Iron Maiden’s fifteen song set was top heavy with tracks from their latest album, The Book Of Souls, as was to be expected. With a back catalogue as extensive as theirs, there may have been some fans who left a couple of hours later wishing that they’d played their favourite track. If they’d played everyone’s favourites these guys would have been playing till dawn.
Wrathchild and Children of the Damned proved that some thirty five years down the line they still stood the test of time. Both sounded as fresh as they did circa 1982.
Every member of Iron Maiden looked to be having a blast out on stage. If the band are enjoying themselves then you know you are in a for a hell of a night.
Dave Murray was positioned in front of us and was grinning all night. When Steve Harris bounded over there was a piercing intensity to his gaze as he scanned the throngs of fans in front of him. One thing all of them quickly had in common was the fact that the sweat was pouring off them. Iron Maiden play hard!
One of the highlights from The Book of Souls was The Red And The Black. It’s probably my personal from the album and live it was awesome! All ten and a half minutes of eargasmic awesomeness.
The mighty The Trooper followed. With a patriotic Eddie backdrop, Bruce Dickinson emerged on the walkway above and behind drummer, Nicko McBrain, in his distinguished red military jacket waving a huge Union Jack flag. As he prowled the huge stage, the Scottish fans proved they were still in fine voice.
Title track from the album The Book Of Souls saw the arrival on stage of Eddie. Wielding a short handled axe, he roamed the stage menacingly, pausing for a few moments to “play” with Janick Gers who ran rings round the towering Eddie as he sprinted round through his legs in taunting circles. Eventually Eddie came face to face with Bruce, who after a short tussle, ripped his heart from his chest and held his trophy aloft for the fans to see. Awesome performance with just the right level of gruesome theatricals.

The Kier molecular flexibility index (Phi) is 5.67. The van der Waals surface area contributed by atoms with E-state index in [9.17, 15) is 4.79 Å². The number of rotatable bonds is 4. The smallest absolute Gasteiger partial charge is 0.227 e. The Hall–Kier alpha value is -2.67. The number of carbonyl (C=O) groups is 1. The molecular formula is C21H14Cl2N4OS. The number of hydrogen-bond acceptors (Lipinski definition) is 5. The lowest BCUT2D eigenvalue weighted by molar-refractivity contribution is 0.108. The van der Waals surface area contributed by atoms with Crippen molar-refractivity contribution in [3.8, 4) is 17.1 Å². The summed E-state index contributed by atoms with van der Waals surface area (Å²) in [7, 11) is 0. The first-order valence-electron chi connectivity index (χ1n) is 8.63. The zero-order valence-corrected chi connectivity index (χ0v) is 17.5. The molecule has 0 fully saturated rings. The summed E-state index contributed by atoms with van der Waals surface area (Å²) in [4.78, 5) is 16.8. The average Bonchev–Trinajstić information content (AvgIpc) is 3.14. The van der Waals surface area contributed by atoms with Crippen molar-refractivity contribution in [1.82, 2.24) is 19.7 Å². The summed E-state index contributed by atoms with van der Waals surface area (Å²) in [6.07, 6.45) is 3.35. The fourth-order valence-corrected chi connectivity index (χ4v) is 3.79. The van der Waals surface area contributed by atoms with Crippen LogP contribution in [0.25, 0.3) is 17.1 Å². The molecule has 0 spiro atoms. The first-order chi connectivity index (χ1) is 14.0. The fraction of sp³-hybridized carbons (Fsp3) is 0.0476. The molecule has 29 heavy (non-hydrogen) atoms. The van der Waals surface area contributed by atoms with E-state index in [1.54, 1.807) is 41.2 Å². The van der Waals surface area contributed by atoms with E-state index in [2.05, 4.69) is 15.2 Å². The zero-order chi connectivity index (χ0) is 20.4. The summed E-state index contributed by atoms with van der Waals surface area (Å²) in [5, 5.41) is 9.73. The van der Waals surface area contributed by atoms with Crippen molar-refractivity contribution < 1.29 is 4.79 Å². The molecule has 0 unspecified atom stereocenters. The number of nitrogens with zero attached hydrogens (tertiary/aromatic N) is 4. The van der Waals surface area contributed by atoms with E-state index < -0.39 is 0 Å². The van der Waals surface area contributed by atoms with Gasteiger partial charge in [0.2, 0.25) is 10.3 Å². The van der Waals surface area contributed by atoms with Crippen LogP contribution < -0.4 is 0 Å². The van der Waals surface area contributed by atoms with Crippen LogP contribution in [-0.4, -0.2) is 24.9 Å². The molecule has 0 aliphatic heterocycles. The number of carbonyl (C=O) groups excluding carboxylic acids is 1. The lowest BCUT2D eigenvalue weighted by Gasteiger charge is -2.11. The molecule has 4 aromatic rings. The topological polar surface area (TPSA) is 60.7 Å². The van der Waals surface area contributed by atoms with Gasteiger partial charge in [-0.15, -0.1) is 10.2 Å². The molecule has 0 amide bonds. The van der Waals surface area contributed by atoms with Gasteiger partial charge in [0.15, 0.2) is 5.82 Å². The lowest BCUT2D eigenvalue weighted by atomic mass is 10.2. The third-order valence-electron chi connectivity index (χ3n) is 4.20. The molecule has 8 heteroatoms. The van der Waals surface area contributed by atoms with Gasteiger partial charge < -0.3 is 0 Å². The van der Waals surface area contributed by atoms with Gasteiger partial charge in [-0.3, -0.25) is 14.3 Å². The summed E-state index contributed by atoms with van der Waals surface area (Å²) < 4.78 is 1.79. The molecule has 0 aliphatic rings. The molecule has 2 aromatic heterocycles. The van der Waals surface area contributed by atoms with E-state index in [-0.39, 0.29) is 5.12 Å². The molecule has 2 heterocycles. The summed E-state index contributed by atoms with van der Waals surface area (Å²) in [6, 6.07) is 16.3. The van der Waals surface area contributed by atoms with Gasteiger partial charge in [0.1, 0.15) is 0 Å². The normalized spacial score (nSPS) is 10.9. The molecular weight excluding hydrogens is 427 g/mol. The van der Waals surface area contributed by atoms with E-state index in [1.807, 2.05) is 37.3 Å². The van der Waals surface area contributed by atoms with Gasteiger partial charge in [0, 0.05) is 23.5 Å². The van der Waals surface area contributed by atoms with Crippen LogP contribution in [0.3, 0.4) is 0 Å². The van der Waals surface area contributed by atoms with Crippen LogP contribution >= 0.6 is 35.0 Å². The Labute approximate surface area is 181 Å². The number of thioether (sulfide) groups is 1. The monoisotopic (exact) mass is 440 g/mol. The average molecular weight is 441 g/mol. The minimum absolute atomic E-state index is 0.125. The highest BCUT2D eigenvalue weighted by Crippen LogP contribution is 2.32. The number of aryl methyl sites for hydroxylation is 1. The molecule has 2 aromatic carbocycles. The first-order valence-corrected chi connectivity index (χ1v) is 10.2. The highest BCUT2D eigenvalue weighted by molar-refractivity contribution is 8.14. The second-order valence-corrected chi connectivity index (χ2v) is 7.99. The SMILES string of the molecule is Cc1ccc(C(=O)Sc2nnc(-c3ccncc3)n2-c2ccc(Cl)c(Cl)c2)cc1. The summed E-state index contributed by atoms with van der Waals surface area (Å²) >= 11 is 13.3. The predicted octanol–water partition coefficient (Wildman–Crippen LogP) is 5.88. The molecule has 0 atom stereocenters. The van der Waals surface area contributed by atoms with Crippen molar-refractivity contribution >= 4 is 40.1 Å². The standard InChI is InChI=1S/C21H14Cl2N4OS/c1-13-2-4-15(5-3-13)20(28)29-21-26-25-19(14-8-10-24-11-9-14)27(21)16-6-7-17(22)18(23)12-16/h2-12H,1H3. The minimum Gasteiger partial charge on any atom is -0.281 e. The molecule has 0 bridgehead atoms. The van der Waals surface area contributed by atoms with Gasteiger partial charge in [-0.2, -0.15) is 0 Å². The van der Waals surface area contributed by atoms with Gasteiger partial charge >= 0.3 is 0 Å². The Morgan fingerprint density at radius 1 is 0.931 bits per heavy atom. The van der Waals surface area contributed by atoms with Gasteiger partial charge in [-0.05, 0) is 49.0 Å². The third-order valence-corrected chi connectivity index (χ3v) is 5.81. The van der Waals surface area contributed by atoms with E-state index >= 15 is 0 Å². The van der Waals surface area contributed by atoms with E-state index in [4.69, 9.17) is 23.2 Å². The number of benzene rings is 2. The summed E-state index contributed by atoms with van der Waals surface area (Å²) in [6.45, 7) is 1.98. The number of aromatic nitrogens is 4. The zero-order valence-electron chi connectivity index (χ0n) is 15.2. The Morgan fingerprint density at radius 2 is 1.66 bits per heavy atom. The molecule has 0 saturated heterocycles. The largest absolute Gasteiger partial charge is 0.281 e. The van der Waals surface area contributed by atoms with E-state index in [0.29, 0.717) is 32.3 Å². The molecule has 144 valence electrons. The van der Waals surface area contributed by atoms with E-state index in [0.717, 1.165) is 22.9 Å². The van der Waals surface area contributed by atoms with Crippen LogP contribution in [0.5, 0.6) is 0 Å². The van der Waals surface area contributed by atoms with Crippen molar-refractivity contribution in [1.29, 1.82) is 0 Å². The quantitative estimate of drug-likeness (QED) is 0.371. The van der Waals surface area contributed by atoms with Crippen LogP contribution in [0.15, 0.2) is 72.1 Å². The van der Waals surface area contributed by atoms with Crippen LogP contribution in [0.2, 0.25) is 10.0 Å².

Fear Of The Dark, my all time favourite Maiden song, followed. The gentle hi hats from Nicko introduced the immediately recognisable intro. Instantly, the fans were singing along to it. Bruce’s voice sounded as strong as ever as the crowd erupted into a writhing mass in front of him. Glasgow sure does love this song!
“Scream for me, Scotland,” declared Bruce at the end of Fear Of The Dark. He didn’t need to ask twice. The fans obliged at a deafening volume as the band launched into the final song of the main set , Iron Maiden.
With red eyes blazing, a Mayan Eddie head emerged at the back of the stage. The flaming sconces remained lit and Iron Maiden rounded out their main set as energetically as they had begun.
After a brief pause, Iron Maiden returned to the stage for a three song encore. The iconic voice over tape echoed round the arena, introducing encore opener The Number Of The Beast, another anthem that has stood the test of time. As huge flames shot up into the air behind him, Bruce led the Glasgow choir once more. Behind Janick Gers, the huge inflatable horned Beast gazed down menacingly upon proceedings.
Blood Brothers followed before Iron Maiden brought the evening to a climax with Wasted Years. Awesome end to an incredible set.
I’ll not lie here, I was totally wasted after this. My legs were like jelly and the world was beginning to spin through dehydration and heat exhaustion. Down at the front of the crowd, it had been hot as hell, sweaty and odorous (thanks to the guy in front of me who really needed to check his underwear) and it had been a boisterous two hours. I was battered and bruised (I’m still bruised) but I’d do it all again in a heartbeat.
Don’t leave it another six years, guys, please. Haste ye back!